Flashcards in Genetics Deck (45)
The passing of traits from parent to offspring
Describe the law of dominance....
Some traits can mask other traits when both traits appear in the parents.
Ex: Red is dominant to white
Describe the law of segregation.....
During the formation of reproductive cells (sperm, egg) the paired factors (genes) separate from one another and then recombine.
Describe the law of independent assortment...
Each trait is inherited independent of one another
(Exception: blond hair, blue eyes)
Describing a gene (mendels word)
A form of a trait
Describe incomplete dominance....
The two alleles are neither dominant or recessive. Both contribute to the phenotype of the offspring. (Blending)
Ex: Snap dragons
Describe co-dominance and multiple alleles....
Two alleles may contribute equally in the offspring and are both dominant. (No blending)
Example: speckled chicken produced from a black chicken and white chicken.
Or blood types (Type AB has both A and B)
Describe sex linked traits....
All organisms that reproduce sexually have a combination of X and Y chromosomes.
Male: XY Female: XX
Trait that has been learned
Ex: scars, attitude
Trait passed from parent to offspring (or from ancestor)
Ex: eye colour
Non sex chromosome
A female that carries a gene but does not express it in her phenotype.
Ex: Hemophilia (XRXr)
Threadlike structure carrying genetic information in the form of genes
A cell that contains two sets of homologous chromosomes
During sexual reproduction, an egg and sperm combine to form a zygote
Sex cell (sperm or egg)
Symbolic representation of a characteristic
A cell that contains only a single set of genes
Having two different alleles for a particular gene
Chromosomes in which one set comes from the male parent and one set from the female parent
Having two identical alleles for a particular gene
Micro graph showing the number and visual appearance of the chromosomes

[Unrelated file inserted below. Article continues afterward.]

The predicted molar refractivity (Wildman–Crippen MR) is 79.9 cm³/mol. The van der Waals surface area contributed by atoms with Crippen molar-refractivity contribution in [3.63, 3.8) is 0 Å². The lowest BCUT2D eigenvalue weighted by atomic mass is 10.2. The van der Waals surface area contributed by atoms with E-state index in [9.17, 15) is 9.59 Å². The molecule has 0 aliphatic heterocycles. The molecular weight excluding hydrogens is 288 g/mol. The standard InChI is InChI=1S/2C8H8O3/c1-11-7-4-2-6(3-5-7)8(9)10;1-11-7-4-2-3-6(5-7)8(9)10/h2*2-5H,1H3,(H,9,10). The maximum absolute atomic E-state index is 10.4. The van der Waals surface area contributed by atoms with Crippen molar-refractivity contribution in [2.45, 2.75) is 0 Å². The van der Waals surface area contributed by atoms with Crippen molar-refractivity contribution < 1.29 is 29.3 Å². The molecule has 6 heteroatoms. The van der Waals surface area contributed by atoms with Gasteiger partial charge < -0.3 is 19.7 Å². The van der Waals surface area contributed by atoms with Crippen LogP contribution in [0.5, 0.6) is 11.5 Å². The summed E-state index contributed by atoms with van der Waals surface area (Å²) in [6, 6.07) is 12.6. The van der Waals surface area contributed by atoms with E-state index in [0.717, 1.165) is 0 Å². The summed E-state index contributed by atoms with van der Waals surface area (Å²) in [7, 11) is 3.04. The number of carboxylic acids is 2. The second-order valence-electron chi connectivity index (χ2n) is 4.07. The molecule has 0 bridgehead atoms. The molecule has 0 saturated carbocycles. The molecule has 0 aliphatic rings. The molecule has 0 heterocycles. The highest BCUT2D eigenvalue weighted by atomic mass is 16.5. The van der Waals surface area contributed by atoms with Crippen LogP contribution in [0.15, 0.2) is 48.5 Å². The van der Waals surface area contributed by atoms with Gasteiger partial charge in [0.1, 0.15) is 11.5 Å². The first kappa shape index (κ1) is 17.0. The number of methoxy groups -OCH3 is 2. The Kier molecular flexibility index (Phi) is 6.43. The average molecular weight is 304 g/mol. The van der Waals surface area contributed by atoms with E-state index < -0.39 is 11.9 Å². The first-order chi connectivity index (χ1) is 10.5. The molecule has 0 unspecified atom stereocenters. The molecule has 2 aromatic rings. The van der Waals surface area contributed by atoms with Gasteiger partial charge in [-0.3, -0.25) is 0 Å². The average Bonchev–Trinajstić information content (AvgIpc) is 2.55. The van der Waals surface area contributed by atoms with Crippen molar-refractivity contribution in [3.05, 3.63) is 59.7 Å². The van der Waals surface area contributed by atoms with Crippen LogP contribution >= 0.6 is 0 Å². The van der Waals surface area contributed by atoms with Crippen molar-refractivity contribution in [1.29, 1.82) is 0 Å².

Cell division that results in 4 daughter cells each with half the chromosomes as the parent.
Formation of gamers
3 or more alternative forms of a gene
Failure of homologous chromosomes or sister chromatids to separate during cell division.
Physical characteristic of an organism
Diagram that shows the occurrence and appearance or phenotype of a genetic trait from one generation to the next within a biological family
Genetic cross between homozygous recessive and a suspected heterozygous to determine the genotype of the later.
4 chromatids in groups of 2 formed in prophase 1
Fusion of chromosome pairs at the start of meiosis that enables crossing over to occur
Cystic fibrosis cause and symptoms
Autosomal recessive Inherited disease passes a defective gene that causes buildup of thick mucus that can damage organs. Clogs lungs and is associated with digestive problems.
Down syndrome causes and symptoms
Nondisjunction causes an extra chromosome 21 which leads to cognitive impairment, flattened facial appearance and upward slanted eyes.
Hemophilia causes and symptoms
Sex linked trait that can lead to lack of blood clotting proteins. This creates excessive bleeding.
Kleinfelter’s syndrome causes and symptoms
Due to non disjunction a big is born with an extra X chromosome resulting in small testicles, breasts and reduced muscle mass.
Marfan syndrome causes and symptoms
Autosomal dominant: Mutation of gene that makes fibrin (protein in connective tissue) inherited from one parent. Leads to disproportionate legs and arms, heart murmurs, tall and slender build
A female with only 1 X chromosome due to non disjunction. Girls affected are short, infertile and have heart defects.
Autosomal dominant disorder causing progressive breakdown of nerve cells in the brain. Leads to uncontrollable movements, difficulty with speech, lack of awareness
Sickle cell disease
Autosomal recessive disease where abnormal (sickle shaped) hemoglobin are inherited. Causes fatigue, pooling if blood in spleen, low resistance to infection, and pain.
Two copies of abnormal gene must be present in order to develop le disease.
One copy of abnormal gene from one parent needed to get disease.
Two names of cells that become sperm and egg
Both diploid or 2n
Describe meiosis 1
Interphase- DNA duplicates 46 chromosomes (92) chromatids
Prophase- DNA condenses and homologous pairs match up for crossing over to transfer genetic information.
Metaphase- Chromosomes in pairs at equator of cell
Anaphase- Chromosomes pulled away
Telophase and cytokinesis- 2 new nuclei form 2 new cells
Describe meiosis 2
Prophase 2-Spindle form
Metaphase 2- Chromosomes lime up in single file line
Anaphase 2- Chromatids pulled away
Telophase 2 and cytokinesis- 4 haploid cells formed
What is the meaning of each....
F1- First filial generation
F2- Second filial generation
Organism that is the offspring of genetically similar parents that were both homozygous for a trait.
Organism that is the offspring of genetically dissimilar parents.
Expressed in phenotype
Only expressed in phenotype when paired with another recessive allele